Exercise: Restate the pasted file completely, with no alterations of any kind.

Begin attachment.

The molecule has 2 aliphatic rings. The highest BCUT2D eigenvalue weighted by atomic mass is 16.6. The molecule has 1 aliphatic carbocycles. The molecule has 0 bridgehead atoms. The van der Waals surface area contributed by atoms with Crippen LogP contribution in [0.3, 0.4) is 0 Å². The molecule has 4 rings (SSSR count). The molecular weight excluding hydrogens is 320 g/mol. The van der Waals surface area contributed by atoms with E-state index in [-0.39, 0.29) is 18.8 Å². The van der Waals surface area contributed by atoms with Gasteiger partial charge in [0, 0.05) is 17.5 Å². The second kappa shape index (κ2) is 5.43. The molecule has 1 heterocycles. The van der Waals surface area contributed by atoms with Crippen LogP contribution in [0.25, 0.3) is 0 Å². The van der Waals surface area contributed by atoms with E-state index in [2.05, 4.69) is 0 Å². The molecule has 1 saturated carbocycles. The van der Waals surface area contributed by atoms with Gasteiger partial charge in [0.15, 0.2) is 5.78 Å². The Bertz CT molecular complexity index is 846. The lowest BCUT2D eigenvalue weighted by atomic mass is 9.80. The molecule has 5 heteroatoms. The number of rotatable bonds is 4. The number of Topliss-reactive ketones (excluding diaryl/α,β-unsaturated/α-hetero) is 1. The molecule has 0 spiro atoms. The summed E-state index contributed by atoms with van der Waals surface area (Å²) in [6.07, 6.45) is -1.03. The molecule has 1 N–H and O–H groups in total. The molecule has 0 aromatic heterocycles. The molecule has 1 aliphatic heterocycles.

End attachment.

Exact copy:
The molecule has 2 aliphatic rings. The highest BCUT2D eigenvalue weighted by atomic mass is 16.6. The molecule has 1 aliphatic carbocycles. The molecule has 0 bridgehead atoms. The van der Waals surface area contributed by atoms with Crippen LogP contribution in [0.3, 0.4) is 0 Å². The molecule has 4 rings (SSSR count). The molecular weight excluding hydrogens is 320 g/mol. The van der Waals surface area contributed by atoms with E-state index in [-0.39, 0.29) is 18.8 Å². The van der Waals surface area contributed by atoms with Gasteiger partial charge in [0, 0.05) is 17.5 Å². The second kappa shape index (κ2) is 5.43. The molecule has 1 heterocycles. The van der Waals surface area contributed by atoms with Crippen LogP contribution in [0.25, 0.3) is 0 Å². The van der Waals surface area contributed by atoms with E-state index in [2.05, 4.69) is 0 Å². The molecule has 1 saturated carbocycles. The van der Waals surface area contributed by atoms with Gasteiger partial charge in [0.15, 0.2) is 5.78 Å². The Bertz CT molecular complexity index is 846. The lowest BCUT2D eigenvalue weighted by atomic mass is 9.80. The molecule has 5 heteroatoms. The number of rotatable bonds is 4. The number of Topliss-reactive ketones (excluding diaryl/α,β-unsaturated/α-hetero) is 1. The molecule has 0 spiro atoms. The summed E-state index contributed by atoms with van der Waals surface area (Å²) in [6.07, 6.45) is -1.03. The molecule has 1 N–H and O–H groups in total. The molecule has 0 aromatic heterocycles. The molecule has 1 aliphatic heterocycles.